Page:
Friday, October 31, 2014

October Newsletter

Keith and Celia Olson · Newsletter #26 · October 31, 2014

Autumn picnic tea on our day off
Dear Friends and Family,

It’s been an embarrassingly long time. We have been engaged in what we call “putting out fires”: taking care of urgent things which aren’t necessarily important, while neglecting things that are less urgent but more important. Fortunately (?), the very important but long-overdue prayer letter has now become a fire to put out.

Over the last six (yikes) months, we have enjoyed fresh vegetables and fellowship at the farm, joined a team of small-group leaders in launching “Koinonia” small groups at our church in September, continued developing relationships with people at church and in the neighborhood, helped out at our annual church bazaar, planned and led worship at two conferences, and Celia played two concerts. Keith continues his Isaiah sermon series at Wakaba, and he also had the opportunity to preach at Kita Hiroshima Church and Nayoro Grace Church.

We have also continued in our first-term assignment to receive training in “how to be/do church in Japan.” Our conversations recently with Pastor Takahashi, missionary colleagues, and others at church have revolved around steps seekers take on the path to faith, and about encouraging church members to read and love the Bible and to take responsibility for their own spiritual growth.

We are beginning to think about how to finish well: we have eight months left of our first term, and only about seven months at Wakaba. We’re starting to have a lot of ideas about the sort of work we want to do in the future; over the next several months, we will be thinking seriously about where to go and whom to work with. Please pray for us as we make these next steps of faith.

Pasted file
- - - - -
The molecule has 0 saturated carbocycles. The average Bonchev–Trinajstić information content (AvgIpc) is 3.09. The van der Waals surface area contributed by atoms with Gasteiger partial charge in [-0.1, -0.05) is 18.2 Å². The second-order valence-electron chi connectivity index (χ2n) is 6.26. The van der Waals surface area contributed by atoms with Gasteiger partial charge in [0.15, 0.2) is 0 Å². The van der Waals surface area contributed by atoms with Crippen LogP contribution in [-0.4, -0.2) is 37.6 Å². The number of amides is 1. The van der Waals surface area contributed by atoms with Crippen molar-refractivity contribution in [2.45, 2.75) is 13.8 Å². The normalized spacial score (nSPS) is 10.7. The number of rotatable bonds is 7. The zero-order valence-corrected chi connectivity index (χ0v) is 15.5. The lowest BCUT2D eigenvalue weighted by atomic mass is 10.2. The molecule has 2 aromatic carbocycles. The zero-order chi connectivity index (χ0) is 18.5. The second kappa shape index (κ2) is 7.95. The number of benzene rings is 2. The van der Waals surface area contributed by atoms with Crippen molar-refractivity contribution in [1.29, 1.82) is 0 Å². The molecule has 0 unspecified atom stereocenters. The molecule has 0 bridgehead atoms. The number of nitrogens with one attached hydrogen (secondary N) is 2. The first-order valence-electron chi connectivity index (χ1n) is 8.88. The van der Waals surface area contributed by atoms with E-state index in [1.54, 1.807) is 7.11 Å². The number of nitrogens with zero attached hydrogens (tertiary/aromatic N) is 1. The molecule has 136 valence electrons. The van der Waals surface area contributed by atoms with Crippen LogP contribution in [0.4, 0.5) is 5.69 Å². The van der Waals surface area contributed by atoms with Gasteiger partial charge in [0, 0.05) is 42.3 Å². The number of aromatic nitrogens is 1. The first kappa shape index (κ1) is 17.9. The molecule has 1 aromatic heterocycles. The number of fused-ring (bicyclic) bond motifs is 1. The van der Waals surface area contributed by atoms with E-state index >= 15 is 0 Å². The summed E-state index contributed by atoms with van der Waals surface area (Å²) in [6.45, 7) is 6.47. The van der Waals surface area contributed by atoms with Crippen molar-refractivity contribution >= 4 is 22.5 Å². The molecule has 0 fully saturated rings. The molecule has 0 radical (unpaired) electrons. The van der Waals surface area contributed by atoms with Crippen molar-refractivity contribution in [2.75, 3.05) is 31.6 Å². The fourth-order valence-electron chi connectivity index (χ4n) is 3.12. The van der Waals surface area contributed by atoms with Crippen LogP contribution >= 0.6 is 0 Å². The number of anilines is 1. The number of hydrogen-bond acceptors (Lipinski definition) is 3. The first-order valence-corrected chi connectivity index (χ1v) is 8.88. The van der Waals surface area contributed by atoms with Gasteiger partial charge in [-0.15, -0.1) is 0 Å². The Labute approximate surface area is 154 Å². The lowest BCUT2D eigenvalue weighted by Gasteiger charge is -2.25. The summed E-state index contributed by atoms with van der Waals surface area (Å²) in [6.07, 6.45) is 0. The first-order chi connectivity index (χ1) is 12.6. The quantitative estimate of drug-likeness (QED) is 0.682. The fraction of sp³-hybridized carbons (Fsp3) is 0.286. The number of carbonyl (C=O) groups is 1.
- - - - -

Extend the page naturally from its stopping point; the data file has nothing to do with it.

On our summer holiday, we hiked across Daisetsuzan National Park.
We also took the Takahashi family hiking with us--their first time!
When it gets to be autumn, we start thinking about the church bazaar! I played cello for the guests who were waiting to come inside.
I worked at the café corner making coffee and matcha!
Keith played games with children who came to the bazaar with their parents. Several middle-schoolers helped out.
Celia and Shino played 2 concerts, in Nayoro and Kita-Hiroshima (pictured here)
We led worship for OMF Hokkaido Conference. Keith played cajon--you can see his knee behind the guitar player.
Keith led us in a devotion and communion the last day of conference. (And he made the bread himself!)

Prayer Points
  • We give thanks for everyone who has given financially to our ministry. After looking at our budgets of the past years and the one for next year, we see how blessed we are by God's provision. For the last 20 months, we remain under-supported, but for the sake of being transparent, I also want to say that our living and ministry costs balances this out by being less than expected. Please pray that we can remain in the black.
  • "Koinonia" small groups started since September and are going strong. Pray for depth in fellowship and in Bible application. Pray especially for the group that Keith is leading, for wisdom for Keith and a Christmas caroling party that his group is hosting on December 13th.
  • Celia and Shino (pianist) are preparing for concerts:  December 14th at Hokuei Church, 21st at Wakaba Church, and 23rd at Megumi Church (Asahikawa). Please pray for good health, good weather, and good first contact with these churches for guests.
  • Please pray for our 2nd term placement, as we are having discussions with OMF leadership over the next several months.
  • Please pray for us as we learn to walk alongside seekers (as well as those who are not yet interested) and encourage them to take steps of faith. Please pray especially for Mr. and Mrs. K, for Mr. S (our farm friend), and middle and high school students.

Preaching in Japanese

While I (Keith) was filling out various financial documents this September, a supporting church asked us two very good questions: what were some joys of the last year and what were some hard things of the last year. I immediately thought of the sermon series through Isaiah that I have been preaching every other month since October of 2013. I was not sure, however, which question it answered.